Eskom will be restructured into three separate entities – generation, transmission and distribution – under the Eskom umbrella. That would isolate costs and enable Eskom to raise funding on the markets – rather than the tightly stretched national purse and R350-billion in government guarantees – and from other funders.
“It is imperative that we undertake these measures without delay to stabilise Eskom’s finances, ensure security of electricity supply, and establish the basis for long-term sustainability,” Ramaphosa told the joint sitting of Parliament.
The announcement was widely expected, but that it was made showed the urgency needed to fix energy supply without which economic and social development would be undermined. Or as Ramaphosa put it bluntly: “Eskom is in crisis and the risks it poses to South Africa are great.”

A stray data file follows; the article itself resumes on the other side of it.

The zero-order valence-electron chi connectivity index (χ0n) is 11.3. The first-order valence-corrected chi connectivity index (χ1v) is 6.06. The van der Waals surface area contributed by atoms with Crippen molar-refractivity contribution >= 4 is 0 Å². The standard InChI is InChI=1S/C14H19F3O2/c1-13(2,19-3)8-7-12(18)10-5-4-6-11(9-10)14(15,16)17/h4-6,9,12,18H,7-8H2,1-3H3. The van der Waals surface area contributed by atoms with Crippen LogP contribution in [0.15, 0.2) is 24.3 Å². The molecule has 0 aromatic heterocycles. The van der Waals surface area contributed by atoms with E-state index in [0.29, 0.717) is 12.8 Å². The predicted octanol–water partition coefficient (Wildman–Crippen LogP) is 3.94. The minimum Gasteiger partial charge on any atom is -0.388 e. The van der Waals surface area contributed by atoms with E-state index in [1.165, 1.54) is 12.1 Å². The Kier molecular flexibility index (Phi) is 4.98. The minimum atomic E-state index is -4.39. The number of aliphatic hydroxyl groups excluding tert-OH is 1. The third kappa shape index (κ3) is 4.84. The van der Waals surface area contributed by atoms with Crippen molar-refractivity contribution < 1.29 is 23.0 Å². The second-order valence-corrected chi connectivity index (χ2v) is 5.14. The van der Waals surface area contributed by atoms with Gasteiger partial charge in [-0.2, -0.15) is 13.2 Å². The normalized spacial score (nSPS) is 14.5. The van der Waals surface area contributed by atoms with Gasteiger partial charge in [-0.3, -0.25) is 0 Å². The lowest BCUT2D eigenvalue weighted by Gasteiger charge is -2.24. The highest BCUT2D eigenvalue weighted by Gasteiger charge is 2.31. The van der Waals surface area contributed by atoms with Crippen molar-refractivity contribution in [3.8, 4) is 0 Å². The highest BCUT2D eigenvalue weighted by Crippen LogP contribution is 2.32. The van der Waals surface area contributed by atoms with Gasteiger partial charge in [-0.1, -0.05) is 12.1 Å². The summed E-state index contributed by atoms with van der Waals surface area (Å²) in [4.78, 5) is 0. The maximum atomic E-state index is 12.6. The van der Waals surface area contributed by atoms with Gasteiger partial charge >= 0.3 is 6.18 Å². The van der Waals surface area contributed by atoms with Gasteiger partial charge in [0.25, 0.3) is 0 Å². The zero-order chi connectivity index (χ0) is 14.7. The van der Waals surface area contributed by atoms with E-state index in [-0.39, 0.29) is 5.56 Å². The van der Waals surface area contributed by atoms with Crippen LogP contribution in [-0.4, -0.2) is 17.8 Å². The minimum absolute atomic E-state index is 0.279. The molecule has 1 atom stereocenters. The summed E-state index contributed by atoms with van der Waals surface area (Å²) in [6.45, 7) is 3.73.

And while in the past days it was business complaints about electricity prices that were in the public eye, the president said the decision to restructure Eskom was “informed by the need to minimise any adverse economic cost to the consumer and taxpayer”.
The news for cash-strapped South Africans was not clear though: Eskom would need “more revenue through an affordable tariff increase”, as it is moving to “significantly reduce” its costs. The government will continue to support Eskom’s balance sheet, without burdening the fiscus, but details were kicked to touch to the Budget on 20 February.
But Ramaphosa moved to stave off troubles on the labour front where ANC alliance partner Cosatu and trade unions like the National Metalworkers’ Union of South Africa (Numsa) had opposed such a move, and possible retrenchments. There would be consultation “to work out the details of a just transition, and proper, credible and sustainable plans that will address the needs of all those who may be affected”.